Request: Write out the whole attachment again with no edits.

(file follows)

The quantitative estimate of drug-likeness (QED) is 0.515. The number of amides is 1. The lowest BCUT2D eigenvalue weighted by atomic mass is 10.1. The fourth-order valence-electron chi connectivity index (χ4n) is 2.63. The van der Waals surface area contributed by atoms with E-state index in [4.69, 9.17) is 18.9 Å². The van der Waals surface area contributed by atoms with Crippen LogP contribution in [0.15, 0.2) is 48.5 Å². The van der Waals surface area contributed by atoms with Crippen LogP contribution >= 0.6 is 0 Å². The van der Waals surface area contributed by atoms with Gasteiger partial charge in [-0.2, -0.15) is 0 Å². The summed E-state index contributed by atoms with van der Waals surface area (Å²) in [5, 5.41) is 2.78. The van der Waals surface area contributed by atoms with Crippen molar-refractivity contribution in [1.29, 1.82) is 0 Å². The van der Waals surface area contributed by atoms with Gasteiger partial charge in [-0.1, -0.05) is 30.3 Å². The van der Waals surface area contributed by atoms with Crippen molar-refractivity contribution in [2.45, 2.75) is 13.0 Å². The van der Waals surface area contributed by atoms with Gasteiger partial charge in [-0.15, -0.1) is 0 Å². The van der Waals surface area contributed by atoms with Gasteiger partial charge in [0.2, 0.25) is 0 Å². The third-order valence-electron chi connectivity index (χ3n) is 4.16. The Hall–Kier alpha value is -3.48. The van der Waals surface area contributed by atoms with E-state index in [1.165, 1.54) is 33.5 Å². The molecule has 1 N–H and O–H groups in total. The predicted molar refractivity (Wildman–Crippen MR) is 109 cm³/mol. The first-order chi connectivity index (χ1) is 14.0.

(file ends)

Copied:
The quantitative estimate of drug-likeness (QED) is 0.515. The number of amides is 1. The lowest BCUT2D eigenvalue weighted by atomic mass is 10.1. The fourth-order valence-electron chi connectivity index (χ4n) is 2.63. The van der Waals surface area contributed by atoms with E-state index in [4.69, 9.17) is 18.9 Å². The van der Waals surface area contributed by atoms with Crippen LogP contribution in [0.15, 0.2) is 48.5 Å². The van der Waals surface area contributed by atoms with Crippen LogP contribution >= 0.6 is 0 Å². The van der Waals surface area contributed by atoms with Gasteiger partial charge in [-0.2, -0.15) is 0 Å². The summed E-state index contributed by atoms with van der Waals surface area (Å²) in [5, 5.41) is 2.78. The van der Waals surface area contributed by atoms with Crippen molar-refractivity contribution in [1.29, 1.82) is 0 Å². The van der Waals surface area contributed by atoms with Gasteiger partial charge in [-0.1, -0.05) is 30.3 Å². The van der Waals surface area contributed by atoms with Crippen molar-refractivity contribution in [2.45, 2.75) is 13.0 Å². The van der Waals surface area contributed by atoms with Gasteiger partial charge in [-0.15, -0.1) is 0 Å². The van der Waals surface area contributed by atoms with Gasteiger partial charge in [0.2, 0.25) is 0 Å². The third-order valence-electron chi connectivity index (χ3n) is 4.16. The Hall–Kier alpha value is -3.48. The van der Waals surface area contributed by atoms with E-state index in [1.165, 1.54) is 33.5 Å². The molecule has 1 N–H and O–H groups in total. The predicted molar refractivity (Wildman–Crippen MR) is 109 cm³/mol. The first-order chi connectivity index (χ1) is 14.0.